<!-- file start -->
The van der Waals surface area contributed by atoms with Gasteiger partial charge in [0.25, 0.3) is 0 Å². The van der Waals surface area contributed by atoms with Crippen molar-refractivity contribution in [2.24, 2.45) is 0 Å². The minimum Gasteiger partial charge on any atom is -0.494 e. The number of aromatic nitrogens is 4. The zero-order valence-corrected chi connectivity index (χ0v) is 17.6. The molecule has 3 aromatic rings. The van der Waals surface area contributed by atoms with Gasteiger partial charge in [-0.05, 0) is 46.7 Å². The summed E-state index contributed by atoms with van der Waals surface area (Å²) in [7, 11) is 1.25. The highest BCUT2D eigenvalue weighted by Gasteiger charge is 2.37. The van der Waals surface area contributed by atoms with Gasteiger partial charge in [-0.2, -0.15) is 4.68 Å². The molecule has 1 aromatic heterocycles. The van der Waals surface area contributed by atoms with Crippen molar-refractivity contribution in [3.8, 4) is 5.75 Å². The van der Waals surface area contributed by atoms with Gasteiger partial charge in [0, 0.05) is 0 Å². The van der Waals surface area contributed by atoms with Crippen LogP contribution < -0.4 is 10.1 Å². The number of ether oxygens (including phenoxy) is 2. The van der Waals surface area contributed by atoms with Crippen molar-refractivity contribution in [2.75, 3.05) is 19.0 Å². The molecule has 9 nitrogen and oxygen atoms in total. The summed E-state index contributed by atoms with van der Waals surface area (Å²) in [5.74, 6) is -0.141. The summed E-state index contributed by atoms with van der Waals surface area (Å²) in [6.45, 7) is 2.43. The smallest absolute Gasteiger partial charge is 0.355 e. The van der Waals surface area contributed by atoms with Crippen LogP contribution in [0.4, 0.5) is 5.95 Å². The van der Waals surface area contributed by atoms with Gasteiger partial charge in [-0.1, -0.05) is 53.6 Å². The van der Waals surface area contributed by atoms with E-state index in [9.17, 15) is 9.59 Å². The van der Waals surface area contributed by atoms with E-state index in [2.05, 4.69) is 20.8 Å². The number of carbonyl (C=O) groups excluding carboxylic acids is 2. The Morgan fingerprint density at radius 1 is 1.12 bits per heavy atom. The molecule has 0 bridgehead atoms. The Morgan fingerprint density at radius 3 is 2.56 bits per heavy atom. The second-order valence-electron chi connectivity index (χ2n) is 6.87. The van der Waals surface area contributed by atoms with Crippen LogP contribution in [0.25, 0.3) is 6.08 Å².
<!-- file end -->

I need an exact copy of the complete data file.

The van der Waals surface area contributed by atoms with Gasteiger partial charge in [0.25, 0.3) is 0 Å². The van der Waals surface area contributed by atoms with Crippen molar-refractivity contribution in [2.24, 2.45) is 0 Å². The minimum Gasteiger partial charge on any atom is -0.494 e. The number of aromatic nitrogens is 4. The zero-order valence-corrected chi connectivity index (χ0v) is 17.6. The molecule has 3 aromatic rings. The van der Waals surface area contributed by atoms with Gasteiger partial charge in [-0.05, 0) is 46.7 Å². The summed E-state index contributed by atoms with van der Waals surface area (Å²) in [7, 11) is 1.25. The highest BCUT2D eigenvalue weighted by Gasteiger charge is 2.37. The van der Waals surface area contributed by atoms with Gasteiger partial charge in [-0.2, -0.15) is 4.68 Å². The molecule has 1 aromatic heterocycles. The van der Waals surface area contributed by atoms with Crippen molar-refractivity contribution in [3.8, 4) is 5.75 Å². The van der Waals surface area contributed by atoms with Gasteiger partial charge in [0, 0.05) is 0 Å². The van der Waals surface area contributed by atoms with Crippen LogP contribution < -0.4 is 10.1 Å². The number of ether oxygens (including phenoxy) is 2. The van der Waals surface area contributed by atoms with Crippen molar-refractivity contribution in [2.75, 3.05) is 19.0 Å². The molecule has 9 nitrogen and oxygen atoms in total. The summed E-state index contributed by atoms with van der Waals surface area (Å²) in [5.74, 6) is -0.141. The summed E-state index contributed by atoms with van der Waals surface area (Å²) in [6.45, 7) is 2.43. The smallest absolute Gasteiger partial charge is 0.355 e. The van der Waals surface area contributed by atoms with Crippen LogP contribution in [0.4, 0.5) is 5.95 Å². The van der Waals surface area contributed by atoms with Gasteiger partial charge in [-0.1, -0.05) is 53.6 Å². The van der Waals surface area contributed by atoms with E-state index in [9.17, 15) is 9.59 Å². The van der Waals surface area contributed by atoms with E-state index in [2.05, 4.69) is 20.8 Å². The number of carbonyl (C=O) groups excluding carboxylic acids is 2. The Morgan fingerprint density at radius 1 is 1.12 bits per heavy atom. The molecule has 0 bridgehead atoms. The Morgan fingerprint density at radius 3 is 2.56 bits per heavy atom. The second-order valence-electron chi connectivity index (χ2n) is 6.87. The van der Waals surface area contributed by atoms with Crippen LogP contribution in [0.25, 0.3) is 6.08 Å².